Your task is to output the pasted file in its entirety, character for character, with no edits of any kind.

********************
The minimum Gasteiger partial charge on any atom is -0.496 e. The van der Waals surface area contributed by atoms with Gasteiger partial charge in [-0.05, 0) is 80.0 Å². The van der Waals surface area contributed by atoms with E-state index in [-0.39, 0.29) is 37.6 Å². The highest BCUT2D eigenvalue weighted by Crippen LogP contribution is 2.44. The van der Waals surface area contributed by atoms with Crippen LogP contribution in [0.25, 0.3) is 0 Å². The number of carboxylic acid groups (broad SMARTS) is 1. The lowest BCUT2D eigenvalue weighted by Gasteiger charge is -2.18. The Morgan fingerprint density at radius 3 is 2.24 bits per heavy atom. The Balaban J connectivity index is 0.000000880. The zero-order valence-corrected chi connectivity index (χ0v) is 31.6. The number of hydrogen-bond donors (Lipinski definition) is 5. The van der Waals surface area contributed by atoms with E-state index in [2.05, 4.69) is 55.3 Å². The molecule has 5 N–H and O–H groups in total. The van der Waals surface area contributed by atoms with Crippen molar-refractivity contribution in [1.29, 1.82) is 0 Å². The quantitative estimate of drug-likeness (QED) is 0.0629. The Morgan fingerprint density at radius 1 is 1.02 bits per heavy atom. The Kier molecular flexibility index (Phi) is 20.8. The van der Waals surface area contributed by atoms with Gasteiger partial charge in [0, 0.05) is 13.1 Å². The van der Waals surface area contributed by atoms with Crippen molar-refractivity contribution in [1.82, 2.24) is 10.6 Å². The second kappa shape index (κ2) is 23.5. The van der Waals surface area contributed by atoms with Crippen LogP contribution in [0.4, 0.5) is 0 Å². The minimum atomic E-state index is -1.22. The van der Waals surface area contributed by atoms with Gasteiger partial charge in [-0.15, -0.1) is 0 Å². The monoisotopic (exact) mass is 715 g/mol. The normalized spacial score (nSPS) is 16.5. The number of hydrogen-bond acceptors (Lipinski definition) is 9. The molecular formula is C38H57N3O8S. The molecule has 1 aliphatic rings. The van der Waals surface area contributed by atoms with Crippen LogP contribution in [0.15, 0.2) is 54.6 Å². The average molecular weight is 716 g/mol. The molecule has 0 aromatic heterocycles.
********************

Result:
The minimum Gasteiger partial charge on any atom is -0.496 e. The van der Waals surface area contributed by atoms with Gasteiger partial charge in [-0.05, 0) is 80.0 Å². The van der Waals surface area contributed by atoms with E-state index in [-0.39, 0.29) is 37.6 Å². The highest BCUT2D eigenvalue weighted by Crippen LogP contribution is 2.44. The van der Waals surface area contributed by atoms with Crippen LogP contribution in [0.25, 0.3) is 0 Å². The number of carboxylic acid groups (broad SMARTS) is 1. The lowest BCUT2D eigenvalue weighted by Gasteiger charge is -2.18. The Morgan fingerprint density at radius 3 is 2.24 bits per heavy atom. The Balaban J connectivity index is 0.000000880. The zero-order valence-corrected chi connectivity index (χ0v) is 31.6. The number of hydrogen-bond donors (Lipinski definition) is 5. The van der Waals surface area contributed by atoms with E-state index in [2.05, 4.69) is 55.3 Å². The molecule has 5 N–H and O–H groups in total. The van der Waals surface area contributed by atoms with Crippen molar-refractivity contribution in [1.29, 1.82) is 0 Å². The quantitative estimate of drug-likeness (QED) is 0.0629. The Morgan fingerprint density at radius 1 is 1.02 bits per heavy atom. The Kier molecular flexibility index (Phi) is 20.8. The van der Waals surface area contributed by atoms with Gasteiger partial charge in [0, 0.05) is 13.1 Å². The van der Waals surface area contributed by atoms with Crippen molar-refractivity contribution in [1.82, 2.24) is 10.6 Å². The second kappa shape index (κ2) is 23.5. The van der Waals surface area contributed by atoms with Crippen LogP contribution in [0.4, 0.5) is 0 Å². The minimum atomic E-state index is -1.22. The van der Waals surface area contributed by atoms with Gasteiger partial charge in [-0.15, -0.1) is 0 Å². The monoisotopic (exact) mass is 715 g/mol. The normalized spacial score (nSPS) is 16.5. The number of hydrogen-bond acceptors (Lipinski definition) is 9. The molecular formula is C38H57N3O8S. The molecule has 1 aliphatic rings. The van der Waals surface area contributed by atoms with Crippen LogP contribution in [0.15, 0.2) is 54.6 Å². The average molecular weight is 716 g/mol. The molecule has 0 aromatic heterocycles.